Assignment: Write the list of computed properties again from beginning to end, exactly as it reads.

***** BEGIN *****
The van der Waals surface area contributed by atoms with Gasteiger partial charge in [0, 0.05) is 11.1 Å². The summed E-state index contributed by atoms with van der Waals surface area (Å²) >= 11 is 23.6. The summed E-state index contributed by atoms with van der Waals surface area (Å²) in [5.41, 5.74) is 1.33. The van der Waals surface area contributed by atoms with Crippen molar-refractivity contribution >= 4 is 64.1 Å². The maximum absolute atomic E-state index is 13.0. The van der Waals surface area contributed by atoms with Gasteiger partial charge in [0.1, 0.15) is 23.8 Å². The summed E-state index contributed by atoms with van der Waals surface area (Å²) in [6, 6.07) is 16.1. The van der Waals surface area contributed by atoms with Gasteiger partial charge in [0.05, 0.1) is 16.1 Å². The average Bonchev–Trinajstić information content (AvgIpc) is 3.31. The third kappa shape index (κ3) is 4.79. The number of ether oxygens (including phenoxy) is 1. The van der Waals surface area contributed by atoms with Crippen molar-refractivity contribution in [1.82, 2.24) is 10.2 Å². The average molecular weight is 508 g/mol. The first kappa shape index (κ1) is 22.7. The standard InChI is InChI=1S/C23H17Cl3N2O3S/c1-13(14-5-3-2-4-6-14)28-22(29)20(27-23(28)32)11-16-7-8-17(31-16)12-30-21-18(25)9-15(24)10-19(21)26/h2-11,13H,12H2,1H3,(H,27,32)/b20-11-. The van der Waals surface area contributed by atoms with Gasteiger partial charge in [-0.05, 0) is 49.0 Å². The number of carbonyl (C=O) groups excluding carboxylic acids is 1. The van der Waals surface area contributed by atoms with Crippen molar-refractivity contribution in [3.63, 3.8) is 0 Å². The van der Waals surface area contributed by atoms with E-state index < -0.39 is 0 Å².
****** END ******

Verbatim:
The van der Waals surface area contributed by atoms with Gasteiger partial charge in [0, 0.05) is 11.1 Å². The summed E-state index contributed by atoms with van der Waals surface area (Å²) >= 11 is 23.6. The summed E-state index contributed by atoms with van der Waals surface area (Å²) in [5.41, 5.74) is 1.33. The van der Waals surface area contributed by atoms with Crippen molar-refractivity contribution >= 4 is 64.1 Å². The maximum absolute atomic E-state index is 13.0. The van der Waals surface area contributed by atoms with Gasteiger partial charge in [0.1, 0.15) is 23.8 Å². The summed E-state index contributed by atoms with van der Waals surface area (Å²) in [6, 6.07) is 16.1. The van der Waals surface area contributed by atoms with Gasteiger partial charge in [0.05, 0.1) is 16.1 Å². The average Bonchev–Trinajstić information content (AvgIpc) is 3.31. The third kappa shape index (κ3) is 4.79. The number of ether oxygens (including phenoxy) is 1. The van der Waals surface area contributed by atoms with Crippen molar-refractivity contribution in [1.82, 2.24) is 10.2 Å². The average molecular weight is 508 g/mol. The first kappa shape index (κ1) is 22.7. The standard InChI is InChI=1S/C23H17Cl3N2O3S/c1-13(14-5-3-2-4-6-14)28-22(29)20(27-23(28)32)11-16-7-8-17(31-16)12-30-21-18(25)9-15(24)10-19(21)26/h2-11,13H,12H2,1H3,(H,27,32)/b20-11-. The van der Waals surface area contributed by atoms with Gasteiger partial charge in [-0.05, 0) is 49.0 Å². The number of carbonyl (C=O) groups excluding carboxylic acids is 1. The van der Waals surface area contributed by atoms with Crippen molar-refractivity contribution in [3.63, 3.8) is 0 Å². The van der Waals surface area contributed by atoms with E-state index < -0.39 is 0 Å².